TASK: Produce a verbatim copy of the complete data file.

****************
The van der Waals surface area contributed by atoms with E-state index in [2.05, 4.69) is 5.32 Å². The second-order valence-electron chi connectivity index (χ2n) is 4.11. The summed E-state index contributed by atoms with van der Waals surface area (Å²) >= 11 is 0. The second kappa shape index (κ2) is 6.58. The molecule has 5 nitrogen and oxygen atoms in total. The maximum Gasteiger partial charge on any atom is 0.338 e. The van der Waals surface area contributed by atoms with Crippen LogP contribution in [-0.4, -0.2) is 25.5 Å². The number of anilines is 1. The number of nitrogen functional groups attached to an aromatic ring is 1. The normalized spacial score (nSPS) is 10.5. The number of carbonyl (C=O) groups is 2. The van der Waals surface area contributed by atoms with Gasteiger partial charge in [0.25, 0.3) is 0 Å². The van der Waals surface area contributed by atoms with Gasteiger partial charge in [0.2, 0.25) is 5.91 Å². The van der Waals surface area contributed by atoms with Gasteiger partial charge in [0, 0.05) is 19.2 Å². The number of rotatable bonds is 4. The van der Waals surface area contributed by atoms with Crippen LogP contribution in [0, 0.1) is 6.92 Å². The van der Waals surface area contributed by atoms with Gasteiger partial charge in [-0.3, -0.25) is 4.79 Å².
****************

The van der Waals surface area contributed by atoms with E-state index in [2.05, 4.69) is 5.32 Å². The second-order valence-electron chi connectivity index (χ2n) is 4.11. The summed E-state index contributed by atoms with van der Waals surface area (Å²) >= 11 is 0. The second kappa shape index (κ2) is 6.58. The molecule has 5 nitrogen and oxygen atoms in total. The maximum Gasteiger partial charge on any atom is 0.338 e. The van der Waals surface area contributed by atoms with Crippen LogP contribution in [-0.4, -0.2) is 25.5 Å². The number of anilines is 1. The number of nitrogen functional groups attached to an aromatic ring is 1. The normalized spacial score (nSPS) is 10.5. The number of carbonyl (C=O) groups is 2. The van der Waals surface area contributed by atoms with Gasteiger partial charge in [0.25, 0.3) is 0 Å². The van der Waals surface area contributed by atoms with Gasteiger partial charge in [0.2, 0.25) is 5.91 Å². The van der Waals surface area contributed by atoms with Gasteiger partial charge in [0, 0.05) is 19.2 Å². The number of rotatable bonds is 4. The van der Waals surface area contributed by atoms with Crippen LogP contribution in [0, 0.1) is 6.92 Å². The van der Waals surface area contributed by atoms with Gasteiger partial charge in [-0.3, -0.25) is 4.79 Å².